2. A method of producing an aggregated carbon fiber by subjecting a vapor of a liquid of a carbon source to heat treatment in absence of air, comprising the following steps (i) and (iii) of, the following steps (ii) and (iii) of, or the following steps (i), (ii) and (iii) of: (i) heating a liquid containing at least carbon, oxygen, and hydrogen as components in a vessel from an outside of the vessel to exhaust air in the vessel by a vapor of the liquid; (ii) introducing a gas into the vessel storing the liquid containing at least carbon, oxygen, and hydrogen as components to exhaust air in the vessel; and (iii) heating the vapor of the liquid containing at least carbon, oxygen, and hydrogen as components in an atmosphere of a saturated vapor of the liquid.

3. A method of producing an aggregated carbon fiber according to claim 2, wherein the liquid of the carbon source and a reaction portion for synthesizing a carbon fiber are placed in one vessel.

4. A method of producing an aggregated carbon fiber according to claim 2, wherein the steps (i) to (iii) are performed in one vessel.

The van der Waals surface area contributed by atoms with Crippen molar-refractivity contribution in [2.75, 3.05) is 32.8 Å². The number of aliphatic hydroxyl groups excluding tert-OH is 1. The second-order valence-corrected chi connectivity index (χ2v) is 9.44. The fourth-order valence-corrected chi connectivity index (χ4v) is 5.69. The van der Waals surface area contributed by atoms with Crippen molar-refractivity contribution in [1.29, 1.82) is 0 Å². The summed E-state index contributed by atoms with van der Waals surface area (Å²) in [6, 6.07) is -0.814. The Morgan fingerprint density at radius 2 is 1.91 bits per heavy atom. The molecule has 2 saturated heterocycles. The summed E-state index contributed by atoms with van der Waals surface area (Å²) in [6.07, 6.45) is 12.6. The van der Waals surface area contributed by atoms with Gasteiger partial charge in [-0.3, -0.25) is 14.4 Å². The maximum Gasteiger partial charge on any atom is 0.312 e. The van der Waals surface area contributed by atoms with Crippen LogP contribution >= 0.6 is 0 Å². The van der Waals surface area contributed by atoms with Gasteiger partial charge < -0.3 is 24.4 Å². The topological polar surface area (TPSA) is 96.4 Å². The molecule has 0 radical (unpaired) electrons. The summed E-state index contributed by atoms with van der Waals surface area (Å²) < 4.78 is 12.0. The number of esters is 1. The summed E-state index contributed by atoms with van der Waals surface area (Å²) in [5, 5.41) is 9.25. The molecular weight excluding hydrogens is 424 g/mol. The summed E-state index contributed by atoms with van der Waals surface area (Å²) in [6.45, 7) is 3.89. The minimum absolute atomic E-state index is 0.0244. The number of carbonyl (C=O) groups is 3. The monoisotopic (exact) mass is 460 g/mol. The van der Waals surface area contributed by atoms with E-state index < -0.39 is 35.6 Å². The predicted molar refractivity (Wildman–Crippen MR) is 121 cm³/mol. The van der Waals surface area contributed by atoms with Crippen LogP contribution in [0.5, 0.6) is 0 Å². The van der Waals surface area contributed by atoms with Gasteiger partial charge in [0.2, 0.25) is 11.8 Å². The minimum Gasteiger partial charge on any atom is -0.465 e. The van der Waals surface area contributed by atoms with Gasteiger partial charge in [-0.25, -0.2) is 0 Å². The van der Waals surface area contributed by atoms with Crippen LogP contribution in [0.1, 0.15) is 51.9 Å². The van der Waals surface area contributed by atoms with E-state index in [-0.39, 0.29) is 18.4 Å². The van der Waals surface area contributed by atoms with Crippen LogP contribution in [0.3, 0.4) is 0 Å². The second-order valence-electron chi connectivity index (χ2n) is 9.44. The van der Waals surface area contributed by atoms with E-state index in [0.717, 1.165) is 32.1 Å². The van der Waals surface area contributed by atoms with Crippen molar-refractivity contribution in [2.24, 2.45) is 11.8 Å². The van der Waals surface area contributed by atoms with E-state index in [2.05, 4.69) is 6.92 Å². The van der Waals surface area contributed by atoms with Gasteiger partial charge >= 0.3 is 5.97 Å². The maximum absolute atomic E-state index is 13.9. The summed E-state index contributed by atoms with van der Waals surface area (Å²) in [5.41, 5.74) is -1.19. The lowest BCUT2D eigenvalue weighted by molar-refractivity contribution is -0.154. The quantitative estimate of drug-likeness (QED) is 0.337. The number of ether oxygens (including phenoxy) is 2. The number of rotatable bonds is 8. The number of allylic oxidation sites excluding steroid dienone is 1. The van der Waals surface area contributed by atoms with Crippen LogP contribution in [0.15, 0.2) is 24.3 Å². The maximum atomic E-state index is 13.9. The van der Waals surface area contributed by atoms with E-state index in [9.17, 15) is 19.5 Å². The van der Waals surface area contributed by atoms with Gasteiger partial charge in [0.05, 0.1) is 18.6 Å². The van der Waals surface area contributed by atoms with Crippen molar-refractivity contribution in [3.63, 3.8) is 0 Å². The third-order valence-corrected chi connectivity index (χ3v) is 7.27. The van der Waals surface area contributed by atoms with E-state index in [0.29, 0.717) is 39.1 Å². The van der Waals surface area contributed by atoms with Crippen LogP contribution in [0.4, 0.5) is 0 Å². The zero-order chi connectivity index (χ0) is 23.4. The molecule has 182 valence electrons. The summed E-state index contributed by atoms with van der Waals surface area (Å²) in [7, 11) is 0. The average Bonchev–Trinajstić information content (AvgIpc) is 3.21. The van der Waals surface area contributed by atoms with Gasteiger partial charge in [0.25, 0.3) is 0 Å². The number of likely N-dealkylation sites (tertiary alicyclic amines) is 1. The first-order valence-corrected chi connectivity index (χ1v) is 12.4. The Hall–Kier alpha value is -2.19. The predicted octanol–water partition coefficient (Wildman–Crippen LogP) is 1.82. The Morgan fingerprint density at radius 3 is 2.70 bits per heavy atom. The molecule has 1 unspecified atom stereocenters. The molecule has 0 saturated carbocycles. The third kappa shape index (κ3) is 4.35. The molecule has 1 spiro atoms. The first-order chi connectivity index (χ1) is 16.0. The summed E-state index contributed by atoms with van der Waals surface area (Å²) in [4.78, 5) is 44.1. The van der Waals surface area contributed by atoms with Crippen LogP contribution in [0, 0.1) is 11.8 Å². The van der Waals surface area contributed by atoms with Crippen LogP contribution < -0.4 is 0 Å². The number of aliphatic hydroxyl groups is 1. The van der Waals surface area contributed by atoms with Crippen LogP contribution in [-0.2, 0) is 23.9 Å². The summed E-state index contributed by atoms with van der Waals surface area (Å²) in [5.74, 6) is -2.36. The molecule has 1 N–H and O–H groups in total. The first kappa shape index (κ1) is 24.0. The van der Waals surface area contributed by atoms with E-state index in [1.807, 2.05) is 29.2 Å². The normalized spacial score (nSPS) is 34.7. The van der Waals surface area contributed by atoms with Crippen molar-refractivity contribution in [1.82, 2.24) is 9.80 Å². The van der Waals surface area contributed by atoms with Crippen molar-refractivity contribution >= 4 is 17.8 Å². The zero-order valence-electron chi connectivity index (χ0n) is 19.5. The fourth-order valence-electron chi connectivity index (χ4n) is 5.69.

5. A method of producing an aggregated carbon fiber according to claim 2, wherein an exhaust pipe for exhausting air is open to an atmosphere.

6. A method of producing an aggregated carbon fiber according to claim 2, wherein an exhaust pipe for exhausting air is immersed into the liquid.

7. A method of producing an aggregated carbon fiber according to claim 2, wherein the liquid is replenished from a device placed on an upper portion of the vessel.

8. A method of producing an aggregated carbon fiber according to claim 2, wherein a ratio in a number of carbon atoms constituting the liquid to oxygen atoms constituting the liquid is in a range of 1:2 to 6:1.

9. A method of producing an aggregated carbon fiber according to claim 2, wherein the liquid contains at least one selected from the group consisting of an alcohol, an ether, a ketone, an ester, an aldehyde and a carboxylic acid compound.

10. A method of producing an aggregated carbon fiber according to claim 2, wherein the liquid contains at least one selected from the group consisting of methanol, ethanol, propanol and butanol.